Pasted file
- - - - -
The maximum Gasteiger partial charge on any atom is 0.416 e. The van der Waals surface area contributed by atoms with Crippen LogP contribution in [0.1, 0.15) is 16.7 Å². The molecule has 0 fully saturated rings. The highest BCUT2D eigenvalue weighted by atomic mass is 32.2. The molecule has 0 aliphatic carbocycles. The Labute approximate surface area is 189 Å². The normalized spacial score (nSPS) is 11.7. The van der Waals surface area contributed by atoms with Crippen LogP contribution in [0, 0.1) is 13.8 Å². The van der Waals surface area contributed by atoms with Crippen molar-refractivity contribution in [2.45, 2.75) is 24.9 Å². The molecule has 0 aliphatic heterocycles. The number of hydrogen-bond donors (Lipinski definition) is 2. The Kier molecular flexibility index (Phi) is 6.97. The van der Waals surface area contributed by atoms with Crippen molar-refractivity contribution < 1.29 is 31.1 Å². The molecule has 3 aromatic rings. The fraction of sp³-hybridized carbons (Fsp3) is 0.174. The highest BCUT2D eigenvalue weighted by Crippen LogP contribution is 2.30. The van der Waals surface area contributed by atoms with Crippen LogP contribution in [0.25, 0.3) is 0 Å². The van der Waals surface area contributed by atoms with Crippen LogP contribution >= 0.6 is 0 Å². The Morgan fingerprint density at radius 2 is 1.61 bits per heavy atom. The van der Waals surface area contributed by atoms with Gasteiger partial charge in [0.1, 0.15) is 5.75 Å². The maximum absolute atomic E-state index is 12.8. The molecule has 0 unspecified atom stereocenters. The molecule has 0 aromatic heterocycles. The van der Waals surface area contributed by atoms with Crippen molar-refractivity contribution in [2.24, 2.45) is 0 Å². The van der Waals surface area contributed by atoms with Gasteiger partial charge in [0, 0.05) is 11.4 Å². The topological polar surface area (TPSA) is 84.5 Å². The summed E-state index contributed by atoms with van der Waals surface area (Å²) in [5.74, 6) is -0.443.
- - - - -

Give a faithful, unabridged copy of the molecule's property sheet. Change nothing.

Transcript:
The maximum Gasteiger partial charge on any atom is 0.416 e. The van der Waals surface area contributed by atoms with Crippen LogP contribution in [0.1, 0.15) is 16.7 Å². The molecule has 0 fully saturated rings. The highest BCUT2D eigenvalue weighted by atomic mass is 32.2. The molecule has 0 aliphatic carbocycles. The Labute approximate surface area is 189 Å². The normalized spacial score (nSPS) is 11.7. The van der Waals surface area contributed by atoms with Crippen LogP contribution in [0, 0.1) is 13.8 Å². The van der Waals surface area contributed by atoms with Crippen molar-refractivity contribution in [2.45, 2.75) is 24.9 Å². The molecule has 0 aliphatic heterocycles. The number of hydrogen-bond donors (Lipinski definition) is 2. The Kier molecular flexibility index (Phi) is 6.97. The van der Waals surface area contributed by atoms with Crippen molar-refractivity contribution < 1.29 is 31.1 Å². The molecule has 3 aromatic rings. The fraction of sp³-hybridized carbons (Fsp3) is 0.174. The highest BCUT2D eigenvalue weighted by Crippen LogP contribution is 2.30. The van der Waals surface area contributed by atoms with Crippen LogP contribution in [0.25, 0.3) is 0 Å². The van der Waals surface area contributed by atoms with Crippen LogP contribution >= 0.6 is 0 Å². The Morgan fingerprint density at radius 2 is 1.61 bits per heavy atom. The van der Waals surface area contributed by atoms with Gasteiger partial charge in [0.1, 0.15) is 5.75 Å². The maximum absolute atomic E-state index is 12.8. The molecule has 0 unspecified atom stereocenters. The molecule has 0 aromatic heterocycles. The van der Waals surface area contributed by atoms with Crippen molar-refractivity contribution in [2.24, 2.45) is 0 Å². The van der Waals surface area contributed by atoms with Gasteiger partial charge in [0, 0.05) is 11.4 Å². The topological polar surface area (TPSA) is 84.5 Å². The summed E-state index contributed by atoms with van der Waals surface area (Å²) in [5.74, 6) is -0.443.